- Network Design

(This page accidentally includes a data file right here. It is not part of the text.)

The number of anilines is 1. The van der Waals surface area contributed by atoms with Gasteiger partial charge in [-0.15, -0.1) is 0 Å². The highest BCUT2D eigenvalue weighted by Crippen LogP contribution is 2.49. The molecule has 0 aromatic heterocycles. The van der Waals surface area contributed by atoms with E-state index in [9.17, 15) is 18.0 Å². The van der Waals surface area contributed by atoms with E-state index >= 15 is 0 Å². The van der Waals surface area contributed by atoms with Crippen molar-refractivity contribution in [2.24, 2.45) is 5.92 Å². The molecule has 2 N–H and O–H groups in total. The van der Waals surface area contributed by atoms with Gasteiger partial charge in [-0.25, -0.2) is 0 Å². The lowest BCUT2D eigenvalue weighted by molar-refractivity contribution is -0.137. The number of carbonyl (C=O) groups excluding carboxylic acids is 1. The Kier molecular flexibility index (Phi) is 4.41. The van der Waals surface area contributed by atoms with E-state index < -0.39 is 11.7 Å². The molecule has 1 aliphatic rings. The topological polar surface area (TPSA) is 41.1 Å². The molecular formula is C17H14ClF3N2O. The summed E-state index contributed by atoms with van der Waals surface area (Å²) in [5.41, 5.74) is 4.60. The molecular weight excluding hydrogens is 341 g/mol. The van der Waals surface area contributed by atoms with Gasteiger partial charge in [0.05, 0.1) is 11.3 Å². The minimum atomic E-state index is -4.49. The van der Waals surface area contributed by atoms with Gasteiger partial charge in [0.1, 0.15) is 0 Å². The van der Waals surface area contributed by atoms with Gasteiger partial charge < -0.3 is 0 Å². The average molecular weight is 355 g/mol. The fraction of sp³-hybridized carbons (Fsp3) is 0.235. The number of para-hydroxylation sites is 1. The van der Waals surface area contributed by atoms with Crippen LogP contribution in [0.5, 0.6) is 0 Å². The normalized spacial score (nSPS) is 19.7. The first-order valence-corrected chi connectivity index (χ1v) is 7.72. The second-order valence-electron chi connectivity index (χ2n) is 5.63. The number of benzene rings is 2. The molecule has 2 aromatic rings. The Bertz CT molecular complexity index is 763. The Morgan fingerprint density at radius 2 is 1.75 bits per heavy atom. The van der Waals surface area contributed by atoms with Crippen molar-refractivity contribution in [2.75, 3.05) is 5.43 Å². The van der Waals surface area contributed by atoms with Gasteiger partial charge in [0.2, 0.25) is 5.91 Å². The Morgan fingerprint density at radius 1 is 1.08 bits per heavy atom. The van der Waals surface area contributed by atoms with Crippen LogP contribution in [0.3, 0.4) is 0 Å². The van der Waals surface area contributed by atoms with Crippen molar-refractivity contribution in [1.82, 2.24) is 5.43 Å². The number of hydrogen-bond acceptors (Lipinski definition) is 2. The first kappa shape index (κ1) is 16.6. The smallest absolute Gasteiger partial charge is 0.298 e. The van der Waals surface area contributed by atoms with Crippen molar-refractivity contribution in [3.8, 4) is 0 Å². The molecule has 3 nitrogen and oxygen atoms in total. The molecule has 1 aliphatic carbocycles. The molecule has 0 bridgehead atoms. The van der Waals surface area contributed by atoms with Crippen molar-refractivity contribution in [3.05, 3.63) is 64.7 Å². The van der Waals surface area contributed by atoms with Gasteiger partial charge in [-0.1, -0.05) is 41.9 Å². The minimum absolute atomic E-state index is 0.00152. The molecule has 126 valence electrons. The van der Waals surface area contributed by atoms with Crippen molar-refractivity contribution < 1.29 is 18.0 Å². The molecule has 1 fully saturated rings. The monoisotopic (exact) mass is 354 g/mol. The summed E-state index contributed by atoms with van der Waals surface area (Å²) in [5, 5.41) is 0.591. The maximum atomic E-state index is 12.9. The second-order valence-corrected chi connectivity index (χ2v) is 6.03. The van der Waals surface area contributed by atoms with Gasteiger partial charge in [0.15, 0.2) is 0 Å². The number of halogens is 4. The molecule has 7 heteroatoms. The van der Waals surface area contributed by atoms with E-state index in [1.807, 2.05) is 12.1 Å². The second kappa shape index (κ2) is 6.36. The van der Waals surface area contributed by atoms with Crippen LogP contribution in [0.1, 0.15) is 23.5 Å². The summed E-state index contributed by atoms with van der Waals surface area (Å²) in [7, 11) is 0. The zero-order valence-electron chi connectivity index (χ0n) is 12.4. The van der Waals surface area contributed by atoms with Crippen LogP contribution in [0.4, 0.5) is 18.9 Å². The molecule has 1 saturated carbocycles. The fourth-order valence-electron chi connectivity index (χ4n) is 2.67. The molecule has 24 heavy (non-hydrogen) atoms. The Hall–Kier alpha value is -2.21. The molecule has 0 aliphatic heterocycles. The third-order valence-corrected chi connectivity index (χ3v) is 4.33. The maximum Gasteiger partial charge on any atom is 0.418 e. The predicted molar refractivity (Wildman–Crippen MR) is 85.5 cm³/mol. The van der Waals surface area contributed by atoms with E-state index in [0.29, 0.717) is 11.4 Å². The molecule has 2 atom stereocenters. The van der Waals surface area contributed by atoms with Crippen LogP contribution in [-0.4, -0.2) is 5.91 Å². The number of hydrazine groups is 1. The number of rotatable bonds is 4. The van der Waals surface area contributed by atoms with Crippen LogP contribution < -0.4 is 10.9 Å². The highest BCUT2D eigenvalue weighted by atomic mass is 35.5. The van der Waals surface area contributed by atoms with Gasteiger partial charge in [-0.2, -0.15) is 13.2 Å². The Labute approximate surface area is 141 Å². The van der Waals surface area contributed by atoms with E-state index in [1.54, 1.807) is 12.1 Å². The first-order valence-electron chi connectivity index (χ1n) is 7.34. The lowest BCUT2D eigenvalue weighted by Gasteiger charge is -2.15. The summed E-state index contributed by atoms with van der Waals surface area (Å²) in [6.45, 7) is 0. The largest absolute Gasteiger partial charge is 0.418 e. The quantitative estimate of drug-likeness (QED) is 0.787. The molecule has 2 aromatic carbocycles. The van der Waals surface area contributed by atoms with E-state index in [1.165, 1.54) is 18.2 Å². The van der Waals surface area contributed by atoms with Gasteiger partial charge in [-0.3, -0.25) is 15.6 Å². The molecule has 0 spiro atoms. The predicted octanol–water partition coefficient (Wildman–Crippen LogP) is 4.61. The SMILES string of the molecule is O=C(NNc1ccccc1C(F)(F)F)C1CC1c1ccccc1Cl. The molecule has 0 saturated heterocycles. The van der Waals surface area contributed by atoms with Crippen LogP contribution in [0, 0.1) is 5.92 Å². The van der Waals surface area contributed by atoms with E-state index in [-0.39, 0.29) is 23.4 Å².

The transportation sector is the third largest contributor to greenhouse gas (GHG) emissions, accounting for over 28% of total U.S. emissions and over 14% of global emissions in 2018. As climate change and its negative effects have grown significantly, efforts to reduce GHG emissions have become an important objective on a global, national, and corporate scale. One approach is to design a distribution network that minimizes transportation carbon emissions while meeting its primary Key Performance Indicators (KPI). It is important for companies to understand the trade-offs between those KPIs, which may include minimizing the carbon footprint, minimizing transportation costs, and meeting the network's delivery time requirements. This research introduces a multi-echelon Green facility location problem (FLP) that focuses on the middle-mile. It incorporates intermodal and alternative-fuel transportation modes and optimizes for the tri-objective of variable transportation cost, delivery time and carbon emissions. By using the ɛ-constraint method, Pareto frontiers for carbon emissions vs. cost and carbon emissions vs. delivery time were plotted, providing the trade-offs between objectives. Optimal scenarios on the Pareto frontiers were identified to align with 1.5oC and well-below 2oC global climate scenarios according to the Science-Based Targets initiatives. The research team found that the trade-offs between carbon emissions vs. delivery time are non-linear and much more significant than carbon emissions vs. transportation variable cost. In order for firms to reach Science-Based Targets, it is necessary for companies that have transportation heavy operations with short delivery timelines to shift all transportation to vehicles powered by lower carbon fuels. This research informs the approach to start incorporating environmental considerations in the strategic decision-making process for supply chain network design.